Metrics, metrics, metrics. That’s the heart of recruiting today and with good reason: data helps…
You already know we live in a tech-driven world—which means you probably also know the importance of data across a variety of job functions. Many teams, like HR and acquisition teams, will set and measure metrics, even of seemingly qualitative results that you might not associate with numbers. Keep reading to learn about some of the most important HR metrics you should be considering.
Why Track HR Metrics?
It may seem strange to track metrics in a position focused on people. But when it comes to recruiting, you can’t ignore the numbers. Like other teams, many HR teams use KPIs—or key performance indicators. KPIs are simply metrics to measure performance. There are a variety of HR metrics that matter and can help you track the effectiveness of your recruitment strategy and processes.
Time To Fill Metrics
In the case of the time-to-fill metrics (also sometimes called time-to-hire), the lower the number, the better. This HR metric is straightforward: it is simply the number of days between when the job is listed to when a candidate accepts an offer. You can measure the time-to-fill metrics for individual job postings or for the company or a department’s average time-to-fill over a certain period of time.
Like the time-to-fill metric, the cost-per-hire can be measured individually or as an average. CPH is an important HR metric because if your CPH is increasing, you’ll know that something in your recruitment process is not as efficient as it should be.
At its simplest, the CPH is measured by adding internal and external recruiting costs and dividing by the total number of hires. So for an individual hire, you’d be dividing by one. What goes into your costs can be determined by you and your team. Some examples include factors like job advertising costs and software subscriptions.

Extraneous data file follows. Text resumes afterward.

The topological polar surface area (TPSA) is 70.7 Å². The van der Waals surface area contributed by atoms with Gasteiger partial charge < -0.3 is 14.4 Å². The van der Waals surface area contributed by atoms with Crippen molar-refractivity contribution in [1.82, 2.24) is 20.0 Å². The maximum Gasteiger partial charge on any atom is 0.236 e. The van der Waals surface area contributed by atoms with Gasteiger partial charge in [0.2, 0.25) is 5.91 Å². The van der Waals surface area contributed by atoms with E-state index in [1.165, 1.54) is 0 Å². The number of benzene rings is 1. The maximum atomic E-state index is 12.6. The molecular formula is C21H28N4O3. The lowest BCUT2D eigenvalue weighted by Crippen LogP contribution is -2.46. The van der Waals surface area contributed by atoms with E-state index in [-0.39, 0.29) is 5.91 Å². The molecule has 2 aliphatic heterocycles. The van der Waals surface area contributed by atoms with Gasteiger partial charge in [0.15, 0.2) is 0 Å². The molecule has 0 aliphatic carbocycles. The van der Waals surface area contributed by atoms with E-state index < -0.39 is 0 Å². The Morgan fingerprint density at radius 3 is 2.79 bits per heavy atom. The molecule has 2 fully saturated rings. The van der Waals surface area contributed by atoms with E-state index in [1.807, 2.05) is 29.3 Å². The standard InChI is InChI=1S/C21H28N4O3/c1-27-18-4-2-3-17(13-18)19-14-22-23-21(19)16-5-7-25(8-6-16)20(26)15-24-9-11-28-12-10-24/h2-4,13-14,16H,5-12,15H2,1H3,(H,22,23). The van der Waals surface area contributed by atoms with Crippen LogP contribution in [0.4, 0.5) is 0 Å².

Quality Of Hire Metric
While quality of hire can be a difficult HR metric to measure, it’s an important one to consider. After all, it’s no use having a strong time-to-fill metric if the candidate isn’t qualified or the right fit. While you can measure quality of hire for individual employees, it’s a particularly useful HR metric to measure as an index over time. That way, you can take a holistic view of how your hiring process is improving over time—or what areas might need improvement.
Learn more about the quality of hire metric and how AI can help you increase your score.
Additional HR Metrics
The three HR metrics above are some of the most common that companies will track. But depending on your goals and needs, you may consider others, such as the below as well as AI recruiting metrics.
- Qualified candidates per opening: You can consider a candidate qualified if you move them beyond the first stage.
- Application completion rate: This straightforward HR metric can tell you how strong your job listing is and if it’s getting in front of the right people.
- Hiring manager satisfaction: This can be determined by a survey following the hiring process.
- New hire turnover: This HR metric is based on the time frame of your choice and can help measure a new hire’s fit.
- Offer acceptance rate: This HR metric is measured by dividing the total number of offers by the number accepted.
How To Track The HR Metrics That Matter
While you can track and manage HR metrics manually, doing so can quickly become an unwieldy and time-consuming task. The best way to track important KPIs, like the time-to-fill metrics, is by using recruitment software.
A robust solution will help you not only collect relevant data but also analyze it. PandoLogic can help companies understand the big data they want to track during all steps of the hiring process. Plus, with real-time results, HR professionals can make real-time decisions—such as adjusting budget or changing campaign strategy. pandoIQ, PandoLogic’s programmatic job advertising platform, is the only programmatic platform that continuously reviews and optimizes job ad performance throughout the campaign to ensure you meet your hiring needs.
If you’re not already tracking the HR metrics that matter, now’s the time to start. Then you’ll have helpful benchmarks to compare against in the future.